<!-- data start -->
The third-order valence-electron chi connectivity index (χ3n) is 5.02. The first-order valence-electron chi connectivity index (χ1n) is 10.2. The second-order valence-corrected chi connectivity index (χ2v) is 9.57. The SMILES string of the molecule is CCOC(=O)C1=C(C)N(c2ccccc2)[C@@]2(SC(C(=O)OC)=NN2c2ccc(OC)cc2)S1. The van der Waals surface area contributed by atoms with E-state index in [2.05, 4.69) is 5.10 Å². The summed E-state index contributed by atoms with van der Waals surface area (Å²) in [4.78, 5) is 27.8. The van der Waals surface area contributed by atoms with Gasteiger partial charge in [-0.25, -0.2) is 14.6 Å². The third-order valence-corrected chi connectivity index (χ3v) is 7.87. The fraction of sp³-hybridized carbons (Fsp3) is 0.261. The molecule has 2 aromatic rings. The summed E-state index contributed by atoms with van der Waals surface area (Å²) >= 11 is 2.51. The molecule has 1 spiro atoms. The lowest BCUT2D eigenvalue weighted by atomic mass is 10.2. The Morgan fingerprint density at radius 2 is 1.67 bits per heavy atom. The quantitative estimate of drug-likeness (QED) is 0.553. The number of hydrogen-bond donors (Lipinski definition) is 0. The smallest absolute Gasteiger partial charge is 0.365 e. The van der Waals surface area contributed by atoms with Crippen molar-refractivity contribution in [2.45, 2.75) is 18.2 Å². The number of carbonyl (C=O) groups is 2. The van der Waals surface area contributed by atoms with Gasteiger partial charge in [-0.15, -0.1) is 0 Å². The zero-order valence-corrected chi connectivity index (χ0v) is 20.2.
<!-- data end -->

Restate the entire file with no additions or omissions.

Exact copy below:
The third-order valence-electron chi connectivity index (χ3n) is 5.02. The first-order valence-electron chi connectivity index (χ1n) is 10.2. The second-order valence-corrected chi connectivity index (χ2v) is 9.57. The SMILES string of the molecule is CCOC(=O)C1=C(C)N(c2ccccc2)[C@@]2(SC(C(=O)OC)=NN2c2ccc(OC)cc2)S1. The van der Waals surface area contributed by atoms with E-state index in [2.05, 4.69) is 5.10 Å². The summed E-state index contributed by atoms with van der Waals surface area (Å²) in [4.78, 5) is 27.8. The van der Waals surface area contributed by atoms with Gasteiger partial charge in [-0.25, -0.2) is 14.6 Å². The third-order valence-corrected chi connectivity index (χ3v) is 7.87. The fraction of sp³-hybridized carbons (Fsp3) is 0.261. The molecule has 2 aromatic rings. The summed E-state index contributed by atoms with van der Waals surface area (Å²) >= 11 is 2.51. The molecule has 1 spiro atoms. The lowest BCUT2D eigenvalue weighted by atomic mass is 10.2. The Morgan fingerprint density at radius 2 is 1.67 bits per heavy atom. The quantitative estimate of drug-likeness (QED) is 0.553. The number of hydrogen-bond donors (Lipinski definition) is 0. The smallest absolute Gasteiger partial charge is 0.365 e. The van der Waals surface area contributed by atoms with Crippen molar-refractivity contribution in [2.45, 2.75) is 18.2 Å². The number of carbonyl (C=O) groups is 2. The van der Waals surface area contributed by atoms with Gasteiger partial charge in [-0.15, -0.1) is 0 Å². The zero-order valence-corrected chi connectivity index (χ0v) is 20.2.